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As I have requested, people smarter than me (I? myself? I always forget) have weighed in on the potential barriers to an Iraqi prosecution of Saddam Hussein. Tim Sandefur cites natural law as a source of authority for the ongoing criminal case. Appeals to "natural law" to justify sanctioning conduct always strike me as tantamount to saying "We can't point to anything in our positive law that outlaws your conduct, but darn it, everyone knows that what you did was wrong, and you should have, too!" Mr. Sandefur also analogizes to the seventeenth century trial of Charles I. Setting aside the questions that were raised at that time about the legitimacy of that trial, that situation would seem inapposite to the present one, as Charles I's trial was undertaken by Parliament. There seems to exist a great preference for actions against the head of state to be undertaken by such a body, rather than by a single member of the judiciary. And as importantly, Charles I was "tried" by the same government in existence at the time of his conduct. Saddam, on the other hand, faces charges in a "new" nation, as it were.
Professor Rowe provides a very sound argument as to the legitimacy of a prosecution of Saddam by an international tribunal. With respect to sources of authority for that prosecution by the current Iraqi government, he writes:
I'd have to look further into Iraq's constitution and other laws as they existed at that time in order to see if they at that time of the attack had jurisdiction to hear such cases. But then again, what Hussein did clearly violated international law as it existed at that time. Why shouldn't this Iraqi court be able to apply international law? That is, there is nothing special about international law that demands that a cohort of nations acting under the auspices of the "International Community" have the exclusive right to hear such cases. Even if the authority of these Iraqi courts to hear cases that violate the law of nations is newly granted, that is, it didn't exist under domestic Iraqi law at the time of the attack, I don't think it would qualify as an expost facto law, because the norms themselves, and hence Iraq's violation of them, clearly existed at the time of Iraq's action.(emphasis added). My question: Did these norms indeed exist at the time of Iraq's invasion of Kuwait?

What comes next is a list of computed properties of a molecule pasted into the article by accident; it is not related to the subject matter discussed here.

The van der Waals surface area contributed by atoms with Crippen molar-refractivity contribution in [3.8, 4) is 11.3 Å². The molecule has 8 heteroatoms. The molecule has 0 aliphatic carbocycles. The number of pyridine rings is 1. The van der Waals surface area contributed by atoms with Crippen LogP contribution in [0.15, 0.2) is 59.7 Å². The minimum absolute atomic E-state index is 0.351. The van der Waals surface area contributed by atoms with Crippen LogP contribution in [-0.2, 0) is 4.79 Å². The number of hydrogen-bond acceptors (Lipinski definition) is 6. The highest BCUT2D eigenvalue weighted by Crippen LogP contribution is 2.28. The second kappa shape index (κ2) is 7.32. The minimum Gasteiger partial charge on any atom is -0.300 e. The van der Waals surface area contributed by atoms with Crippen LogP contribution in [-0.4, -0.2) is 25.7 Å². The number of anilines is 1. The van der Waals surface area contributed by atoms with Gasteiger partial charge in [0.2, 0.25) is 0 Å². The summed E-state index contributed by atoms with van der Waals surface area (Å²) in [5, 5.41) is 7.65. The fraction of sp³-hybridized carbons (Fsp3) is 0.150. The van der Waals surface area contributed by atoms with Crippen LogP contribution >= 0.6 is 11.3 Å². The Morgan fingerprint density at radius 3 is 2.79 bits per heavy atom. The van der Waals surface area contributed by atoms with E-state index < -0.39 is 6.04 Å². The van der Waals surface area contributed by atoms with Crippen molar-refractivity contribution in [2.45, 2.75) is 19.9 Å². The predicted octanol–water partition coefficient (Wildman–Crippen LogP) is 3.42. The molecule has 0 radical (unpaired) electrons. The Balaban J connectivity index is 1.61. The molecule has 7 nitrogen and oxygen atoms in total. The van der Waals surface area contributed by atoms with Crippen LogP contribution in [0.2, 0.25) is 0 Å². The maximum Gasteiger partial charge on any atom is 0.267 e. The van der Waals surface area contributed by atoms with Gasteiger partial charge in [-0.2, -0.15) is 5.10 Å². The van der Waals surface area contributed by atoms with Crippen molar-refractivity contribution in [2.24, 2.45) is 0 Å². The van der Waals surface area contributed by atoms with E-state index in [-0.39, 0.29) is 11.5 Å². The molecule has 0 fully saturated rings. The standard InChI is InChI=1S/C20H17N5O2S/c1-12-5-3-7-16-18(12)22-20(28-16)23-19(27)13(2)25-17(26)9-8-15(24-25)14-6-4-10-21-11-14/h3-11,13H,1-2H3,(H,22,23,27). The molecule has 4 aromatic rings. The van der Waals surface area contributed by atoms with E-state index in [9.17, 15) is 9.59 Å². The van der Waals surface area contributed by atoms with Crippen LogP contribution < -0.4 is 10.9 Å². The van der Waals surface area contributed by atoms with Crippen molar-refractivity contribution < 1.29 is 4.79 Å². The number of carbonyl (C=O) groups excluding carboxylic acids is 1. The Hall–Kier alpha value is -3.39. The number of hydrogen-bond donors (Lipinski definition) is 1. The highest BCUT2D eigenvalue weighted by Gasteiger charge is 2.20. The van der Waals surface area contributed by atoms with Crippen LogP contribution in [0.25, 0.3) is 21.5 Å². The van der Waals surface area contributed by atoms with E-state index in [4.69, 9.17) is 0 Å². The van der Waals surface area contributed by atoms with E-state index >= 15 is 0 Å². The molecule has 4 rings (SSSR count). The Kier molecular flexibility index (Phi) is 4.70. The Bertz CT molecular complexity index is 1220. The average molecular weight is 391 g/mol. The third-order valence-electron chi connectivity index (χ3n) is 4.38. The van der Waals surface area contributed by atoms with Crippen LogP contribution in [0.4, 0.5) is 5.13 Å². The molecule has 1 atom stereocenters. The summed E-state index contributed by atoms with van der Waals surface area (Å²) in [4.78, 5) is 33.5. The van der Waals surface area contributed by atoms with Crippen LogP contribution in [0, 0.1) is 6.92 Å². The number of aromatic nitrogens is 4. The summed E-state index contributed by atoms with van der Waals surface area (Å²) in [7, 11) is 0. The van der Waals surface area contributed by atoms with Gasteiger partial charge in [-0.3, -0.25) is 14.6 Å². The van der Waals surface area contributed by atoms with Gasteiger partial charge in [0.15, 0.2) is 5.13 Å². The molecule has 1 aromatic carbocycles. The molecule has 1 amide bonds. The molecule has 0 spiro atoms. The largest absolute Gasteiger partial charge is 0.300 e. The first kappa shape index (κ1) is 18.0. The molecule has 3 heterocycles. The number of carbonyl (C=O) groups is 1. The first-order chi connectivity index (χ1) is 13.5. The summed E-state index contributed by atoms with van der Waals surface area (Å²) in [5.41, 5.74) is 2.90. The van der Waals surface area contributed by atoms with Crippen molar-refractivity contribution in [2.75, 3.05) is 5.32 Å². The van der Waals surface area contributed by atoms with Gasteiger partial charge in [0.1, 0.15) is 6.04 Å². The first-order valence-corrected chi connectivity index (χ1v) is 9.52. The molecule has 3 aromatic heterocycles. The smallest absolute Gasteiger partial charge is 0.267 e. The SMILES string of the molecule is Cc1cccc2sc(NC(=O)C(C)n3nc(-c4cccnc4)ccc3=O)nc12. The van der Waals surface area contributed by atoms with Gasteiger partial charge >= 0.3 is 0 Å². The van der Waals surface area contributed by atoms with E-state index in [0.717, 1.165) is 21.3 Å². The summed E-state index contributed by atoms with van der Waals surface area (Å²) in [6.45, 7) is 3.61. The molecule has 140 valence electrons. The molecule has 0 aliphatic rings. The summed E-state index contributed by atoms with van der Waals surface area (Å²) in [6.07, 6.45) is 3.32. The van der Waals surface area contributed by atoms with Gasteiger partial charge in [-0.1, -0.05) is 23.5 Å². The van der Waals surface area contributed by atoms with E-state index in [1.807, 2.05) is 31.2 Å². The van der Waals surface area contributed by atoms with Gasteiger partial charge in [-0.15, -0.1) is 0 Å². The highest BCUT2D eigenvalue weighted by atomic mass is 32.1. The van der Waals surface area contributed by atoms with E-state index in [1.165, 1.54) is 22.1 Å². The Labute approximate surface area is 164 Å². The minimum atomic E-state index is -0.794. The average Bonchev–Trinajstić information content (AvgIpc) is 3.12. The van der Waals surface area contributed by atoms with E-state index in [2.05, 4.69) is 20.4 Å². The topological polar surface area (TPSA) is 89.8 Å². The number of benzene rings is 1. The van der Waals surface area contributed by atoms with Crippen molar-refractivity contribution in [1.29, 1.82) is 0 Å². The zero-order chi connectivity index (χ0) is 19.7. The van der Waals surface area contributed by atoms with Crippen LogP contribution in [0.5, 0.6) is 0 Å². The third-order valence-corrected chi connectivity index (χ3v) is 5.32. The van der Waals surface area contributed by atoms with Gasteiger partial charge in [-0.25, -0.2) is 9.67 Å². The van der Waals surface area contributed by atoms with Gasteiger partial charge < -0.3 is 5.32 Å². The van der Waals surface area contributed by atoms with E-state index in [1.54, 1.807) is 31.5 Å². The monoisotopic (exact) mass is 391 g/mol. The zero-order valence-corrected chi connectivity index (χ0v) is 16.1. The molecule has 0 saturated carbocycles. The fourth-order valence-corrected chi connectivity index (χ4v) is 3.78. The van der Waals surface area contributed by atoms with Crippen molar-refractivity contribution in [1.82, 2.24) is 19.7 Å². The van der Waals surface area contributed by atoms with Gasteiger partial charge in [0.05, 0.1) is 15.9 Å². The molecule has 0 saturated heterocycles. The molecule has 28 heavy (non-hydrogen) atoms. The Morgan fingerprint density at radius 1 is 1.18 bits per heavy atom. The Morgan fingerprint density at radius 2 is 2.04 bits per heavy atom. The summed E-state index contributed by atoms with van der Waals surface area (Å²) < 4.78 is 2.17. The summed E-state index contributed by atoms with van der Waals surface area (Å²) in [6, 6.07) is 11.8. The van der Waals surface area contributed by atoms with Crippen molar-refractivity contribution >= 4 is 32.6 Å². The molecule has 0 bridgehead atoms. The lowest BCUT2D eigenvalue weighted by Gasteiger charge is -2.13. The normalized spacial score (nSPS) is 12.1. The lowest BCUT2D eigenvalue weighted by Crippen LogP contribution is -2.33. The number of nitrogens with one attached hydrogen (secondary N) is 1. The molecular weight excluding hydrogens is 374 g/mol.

At his trial, Saddam will likely point to some justification for the invasion of Kuwait. Now he could be wrong, either from a factual standpoint (i.e., the Kuwaitis weren't planning to turn Iraqi women into prostitutes) or from an international legal standpoint (i.e., he's correct about the facts, but those facts do not justify war under international norms). But don't branches of government that are not vested with authority to make war or foreign policy (the judiciary) owe deference to the decisions of those branches (the executive) that do? Do we want to encourage the Iraqi government to create precedent for its new nation by which the judiciary is able to second-guess decisions of an executive through the imposition of criminal sanctions? We'd never stand for such principles in our country; why impose them on nation struggling to bring about a constitutional order? If prosecution of a leader for the invasion of another country is to take place (at least in a domestic setting), the burden of proof on the prosecution ought to be quite high; the prosecutor should have to prove that no basis for war at all, no matter how ephemeral or disagreeable, existed at the time of the invasion of Kuwait.
Of course, perhaps an argument can be made that Saddam was never the legitimate leader of Iraq. (No doubt there's a good argument for that based on principles of natural law, but I'm not convinced one could find positive law justification for that stance.) If that were the case, then Saddam never should have made any decisions regarding the use of the military; his conduct would have therefore been illicit ab initio and properly subject to prosecution once the Iraqi people were able to depose him and restore a legitimate leader to rule. But that doesn't seem to be the argument that will be raised.
Please note: I'm not arguing that Saddam should not be held to account for his actions. I just question whether it wouldn't be less tricky to try him before an international body.
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(Apropos International Kissing Day, July 6th)
[It's the weekend, so my blogging will be even less substantive than usual. Perhaps my more earnest co-bloggers will pick up the slack.]
Sonnet XCIII, Pablo Neruda
If sometime your breast pauses,
if something ceases to go burning through your veins,
if the voice in your mouth leaves you wordlessly,
if your hands forget to fly and fall asleep,
Matilde, love, leave your lips half-open
because that final kiss should last with me,
should stay unmoving forever in your mouth
so that it joins me, too, in death.
I will die kissing your crazy cold mouth,
holding the lost cluster of your body,
and searching for the light of your closed eyes.
And so when the earth receives our embrace,
we will go blended in a single death,
to live forever the eternity of a kiss.